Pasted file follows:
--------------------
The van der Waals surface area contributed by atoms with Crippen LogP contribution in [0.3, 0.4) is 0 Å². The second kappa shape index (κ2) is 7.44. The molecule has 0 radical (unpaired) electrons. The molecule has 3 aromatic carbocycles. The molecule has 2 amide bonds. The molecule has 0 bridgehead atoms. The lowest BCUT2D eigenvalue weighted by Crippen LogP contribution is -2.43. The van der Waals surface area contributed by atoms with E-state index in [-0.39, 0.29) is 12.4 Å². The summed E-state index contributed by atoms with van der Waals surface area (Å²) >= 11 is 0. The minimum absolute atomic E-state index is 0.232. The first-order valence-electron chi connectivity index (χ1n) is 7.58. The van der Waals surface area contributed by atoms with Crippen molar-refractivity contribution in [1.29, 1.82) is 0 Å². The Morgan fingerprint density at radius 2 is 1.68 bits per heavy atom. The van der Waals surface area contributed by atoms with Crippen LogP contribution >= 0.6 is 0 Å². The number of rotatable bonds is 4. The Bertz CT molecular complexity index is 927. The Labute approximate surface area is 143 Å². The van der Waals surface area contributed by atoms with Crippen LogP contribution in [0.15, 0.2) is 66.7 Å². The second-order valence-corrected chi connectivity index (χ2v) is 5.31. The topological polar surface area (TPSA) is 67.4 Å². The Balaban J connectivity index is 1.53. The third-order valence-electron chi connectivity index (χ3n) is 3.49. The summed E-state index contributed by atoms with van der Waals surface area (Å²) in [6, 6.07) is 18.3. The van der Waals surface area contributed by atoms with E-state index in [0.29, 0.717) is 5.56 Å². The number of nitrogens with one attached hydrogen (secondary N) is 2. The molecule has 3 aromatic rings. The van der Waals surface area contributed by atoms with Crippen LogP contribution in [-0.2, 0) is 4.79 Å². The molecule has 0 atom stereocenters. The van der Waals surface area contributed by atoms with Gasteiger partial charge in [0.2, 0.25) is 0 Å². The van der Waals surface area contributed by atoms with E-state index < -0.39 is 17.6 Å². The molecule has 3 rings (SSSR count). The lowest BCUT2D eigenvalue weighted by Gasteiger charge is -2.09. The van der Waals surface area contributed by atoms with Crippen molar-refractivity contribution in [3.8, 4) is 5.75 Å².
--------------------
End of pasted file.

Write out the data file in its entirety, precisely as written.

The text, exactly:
The van der Waals surface area contributed by atoms with Crippen LogP contribution in [0.3, 0.4) is 0 Å². The second kappa shape index (κ2) is 7.44. The molecule has 0 radical (unpaired) electrons. The molecule has 3 aromatic carbocycles. The molecule has 2 amide bonds. The molecule has 0 bridgehead atoms. The lowest BCUT2D eigenvalue weighted by Crippen LogP contribution is -2.43. The van der Waals surface area contributed by atoms with E-state index in [-0.39, 0.29) is 12.4 Å². The summed E-state index contributed by atoms with van der Waals surface area (Å²) >= 11 is 0. The minimum absolute atomic E-state index is 0.232. The first-order valence-electron chi connectivity index (χ1n) is 7.58. The van der Waals surface area contributed by atoms with Crippen molar-refractivity contribution in [1.29, 1.82) is 0 Å². The Morgan fingerprint density at radius 2 is 1.68 bits per heavy atom. The van der Waals surface area contributed by atoms with Crippen LogP contribution >= 0.6 is 0 Å². The number of rotatable bonds is 4. The Bertz CT molecular complexity index is 927. The Labute approximate surface area is 143 Å². The van der Waals surface area contributed by atoms with Crippen LogP contribution in [0.15, 0.2) is 66.7 Å². The second-order valence-corrected chi connectivity index (χ2v) is 5.31. The topological polar surface area (TPSA) is 67.4 Å². The Balaban J connectivity index is 1.53. The third-order valence-electron chi connectivity index (χ3n) is 3.49. The summed E-state index contributed by atoms with van der Waals surface area (Å²) in [6, 6.07) is 18.3. The van der Waals surface area contributed by atoms with E-state index in [0.29, 0.717) is 5.56 Å². The number of nitrogens with one attached hydrogen (secondary N) is 2. The molecule has 3 aromatic rings. The van der Waals surface area contributed by atoms with Crippen LogP contribution in [-0.2, 0) is 4.79 Å². The molecule has 0 atom stereocenters. The van der Waals surface area contributed by atoms with Gasteiger partial charge in [0.2, 0.25) is 0 Å². The van der Waals surface area contributed by atoms with E-state index < -0.39 is 17.6 Å². The molecule has 3 rings (SSSR count). The lowest BCUT2D eigenvalue weighted by Gasteiger charge is -2.09. The van der Waals surface area contributed by atoms with Crippen molar-refractivity contribution in [3.8, 4) is 5.75 Å².